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NK blasts Harvard professor for labeling sex slaves ‘prostitutes’

A statue memorializing the comfort women near the Japanese Embassy in Seoul, South Korea. (Yonhap)
A statue memorializing the comfort women near the Japanese Embassy in Seoul, South Korea. (Yonhap)
North Korea’s propaganda outlet on Tuesday slammed the Harvard Law School professor who claimed that “comfort women” were voluntary prostitutes.

Comfort women is a euphemism for women from Korea and other countries who were forced into sexual slavery by the Japanese military before and during World War II.

Mark Ramseyer, Mitsubishi professor of Japanese legal studies at Harvard Law School, earlier prompted international outcry with his paper arguing that the sex slaves willingly entered into indenture contracts. Historians worldwide dispute the claims.

“He’s condoned the Japanese revisionists who gloss over Japan’s wartime atrocities. Now he disgraces the victims of sexual slavery as ‘voluntary prostitutes.’ He’s no scholar,” the outlet said.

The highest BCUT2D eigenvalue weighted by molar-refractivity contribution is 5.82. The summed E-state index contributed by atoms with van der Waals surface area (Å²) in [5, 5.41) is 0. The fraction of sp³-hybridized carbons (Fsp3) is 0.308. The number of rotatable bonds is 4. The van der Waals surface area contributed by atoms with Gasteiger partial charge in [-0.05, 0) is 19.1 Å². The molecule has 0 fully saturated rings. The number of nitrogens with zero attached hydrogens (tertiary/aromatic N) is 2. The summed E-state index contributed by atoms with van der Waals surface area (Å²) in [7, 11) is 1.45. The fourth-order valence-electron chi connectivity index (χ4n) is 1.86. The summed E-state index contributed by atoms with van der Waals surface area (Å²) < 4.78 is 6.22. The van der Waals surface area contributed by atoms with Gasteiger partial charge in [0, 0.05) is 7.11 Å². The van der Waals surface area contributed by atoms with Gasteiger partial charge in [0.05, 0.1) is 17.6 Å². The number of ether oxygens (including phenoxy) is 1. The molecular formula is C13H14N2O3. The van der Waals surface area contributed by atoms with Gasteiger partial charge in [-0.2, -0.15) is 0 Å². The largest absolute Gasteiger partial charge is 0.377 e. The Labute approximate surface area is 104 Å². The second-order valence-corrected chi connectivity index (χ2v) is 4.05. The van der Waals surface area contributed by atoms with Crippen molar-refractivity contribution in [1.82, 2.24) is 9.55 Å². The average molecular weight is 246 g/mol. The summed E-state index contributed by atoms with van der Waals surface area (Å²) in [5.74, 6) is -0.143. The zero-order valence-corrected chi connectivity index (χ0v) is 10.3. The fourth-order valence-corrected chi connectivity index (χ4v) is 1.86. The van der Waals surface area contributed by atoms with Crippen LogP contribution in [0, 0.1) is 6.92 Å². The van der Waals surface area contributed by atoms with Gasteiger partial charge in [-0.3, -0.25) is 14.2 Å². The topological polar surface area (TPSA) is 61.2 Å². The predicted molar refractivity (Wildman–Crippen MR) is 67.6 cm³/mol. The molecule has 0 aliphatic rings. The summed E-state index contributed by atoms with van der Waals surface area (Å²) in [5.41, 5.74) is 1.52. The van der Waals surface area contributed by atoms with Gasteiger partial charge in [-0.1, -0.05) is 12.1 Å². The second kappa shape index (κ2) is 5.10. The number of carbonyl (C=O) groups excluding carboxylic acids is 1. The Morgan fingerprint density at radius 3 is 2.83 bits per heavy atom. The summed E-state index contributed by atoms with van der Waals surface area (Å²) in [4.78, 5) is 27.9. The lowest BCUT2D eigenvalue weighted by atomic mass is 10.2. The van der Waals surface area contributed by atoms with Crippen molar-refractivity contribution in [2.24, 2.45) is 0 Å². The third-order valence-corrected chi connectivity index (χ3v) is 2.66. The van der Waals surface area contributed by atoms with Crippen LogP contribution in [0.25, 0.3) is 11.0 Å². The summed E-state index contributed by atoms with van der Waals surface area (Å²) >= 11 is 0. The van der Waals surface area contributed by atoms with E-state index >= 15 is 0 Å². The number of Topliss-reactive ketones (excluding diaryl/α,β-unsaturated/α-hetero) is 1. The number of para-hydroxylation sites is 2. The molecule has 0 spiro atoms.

It added that Ramseyer’s claims in the paper -- that Japan did not force women into sexual slavery and those women made huge financial profits -- were simply untrue and were a page from Japan’s right-wing playbook.

Ramseyer, who has been sponsored by successors to Japan’s wartime companies, has received decoration from the Japanese government for another piece on the comfort women issue where he wrote that Japan’s wartime government was not responsible for enslavement of women.

A UN report in 1996 concluded that the comfort women, who came from multiple Asian countries, were sex slaves. Rights groups in and outside South Korea have demanded Japan deliver a full apology, with some groups championing international prosecution.

“He’s a Japanese collaborator to the core,” the outlet said.

By Choi Si-young (siyoungchoi@heraldcorp.com)
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